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Effects of experimental challenge of ewes with Mannheimia haemolytica on subsequent milk composition

Published online by Cambridge University Press:  04 August 2008

Ilectra A Fragkou
Veterinary Faculty, University of Thessaly, Karditsa, Greece
Nikos Solomakos
Veterinary Faculty, University of Thessaly, Karditsa, Greece
Mark P Dagleish
Moredun Research Institute, Edinburgh, Scotland
Peter J Cripps
Faculty of Veterinary Science, University of Liverpool, Neston, South Wirral, England
Nikos Papaioannou
School of Veterinary Medicine, Aristotle University of Thessaloniki, Thessaloniki, Greece
Costas M Boscos
School of Veterinary Medicine, Aristotle University of Thessaloniki, Thessaloniki, Greece
Haris N Ververidis
Veterinary Faculty, University of Thessaly, Karditsa, Greece
Charalambos Billinis
Veterinary Faculty, University of Thessaly, Karditsa, Greece
Denise C Orfanou
Veterinary Faculty, University of Thessaly, Karditsa, Greece
Alexander Govaris
Veterinary Faculty, University of Thessaly, Karditsa, Greece
Ilias Kyriazakis
Veterinary Faculty, University of Thessaly, Karditsa, Greece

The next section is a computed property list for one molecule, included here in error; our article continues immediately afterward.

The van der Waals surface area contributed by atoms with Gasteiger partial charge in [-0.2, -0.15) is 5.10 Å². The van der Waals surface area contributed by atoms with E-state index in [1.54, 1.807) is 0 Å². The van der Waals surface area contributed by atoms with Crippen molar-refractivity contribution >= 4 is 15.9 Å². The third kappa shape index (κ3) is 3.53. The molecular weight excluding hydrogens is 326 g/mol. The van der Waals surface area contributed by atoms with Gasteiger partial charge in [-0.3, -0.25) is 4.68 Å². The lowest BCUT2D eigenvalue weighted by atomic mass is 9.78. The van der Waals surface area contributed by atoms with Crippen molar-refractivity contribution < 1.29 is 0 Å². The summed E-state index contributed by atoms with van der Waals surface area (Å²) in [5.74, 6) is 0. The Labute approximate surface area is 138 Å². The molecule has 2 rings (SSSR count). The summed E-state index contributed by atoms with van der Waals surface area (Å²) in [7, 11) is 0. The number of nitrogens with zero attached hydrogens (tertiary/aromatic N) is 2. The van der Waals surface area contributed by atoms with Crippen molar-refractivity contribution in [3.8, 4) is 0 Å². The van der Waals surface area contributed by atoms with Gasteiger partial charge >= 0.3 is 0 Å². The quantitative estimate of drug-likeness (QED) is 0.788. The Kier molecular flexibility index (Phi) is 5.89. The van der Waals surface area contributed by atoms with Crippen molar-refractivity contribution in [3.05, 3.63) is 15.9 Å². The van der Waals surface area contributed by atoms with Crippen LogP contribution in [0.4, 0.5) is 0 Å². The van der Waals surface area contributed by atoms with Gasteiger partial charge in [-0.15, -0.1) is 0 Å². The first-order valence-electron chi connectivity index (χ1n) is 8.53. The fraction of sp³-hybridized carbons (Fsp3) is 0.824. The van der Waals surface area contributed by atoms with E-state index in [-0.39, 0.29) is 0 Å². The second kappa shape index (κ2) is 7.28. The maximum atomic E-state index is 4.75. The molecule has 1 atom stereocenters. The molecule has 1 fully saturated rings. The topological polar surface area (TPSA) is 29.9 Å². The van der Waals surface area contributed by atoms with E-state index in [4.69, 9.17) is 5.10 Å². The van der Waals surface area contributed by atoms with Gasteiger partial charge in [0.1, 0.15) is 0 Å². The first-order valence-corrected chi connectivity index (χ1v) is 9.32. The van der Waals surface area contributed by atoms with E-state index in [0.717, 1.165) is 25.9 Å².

George C Fthenakis*
Veterinary Faculty, University of Thessaly, Karditsa, Greece
*For correspondence; e-mail:


The objective was to describe the physicochemical changes during the early phase of subclinical mastitis and to associate them with pathological findings. A Mannheimia haemolytica strain was deposited into one teat duct of 25 ewes and the clinical, bacteriological, cytological, physicochemical (pH, milk composition), gross-pathological and histological findings were subsequently recorded. The organism was consistently isolated from samples of teat duct material (140/150) but not from mammary secretion (50/150). California Mastitis Test (CMT) scores increased (>1) and remained high (143/150 samples) after challenge; polymorphonuclear neutrophils (PMN) predominated in milk films, but the proportion of lymphocytes and macrophages progressively increased. Increased pH values (>7·0) were recorded in the mammary secretion from the challenged side. Furthermore, content of fat, total proteins and lactose therein decreased markedly. Histological changes (leucocytic infiltration, destruction of epithelial cells) were observed in the mammary parenchyma of the ewes. The present results confirm that the reduction of milk constituents is the effect of cellular damage and can occur soon after infection.

Research Article
Copyright © Proprietors of Journal of Dairy Research 2008

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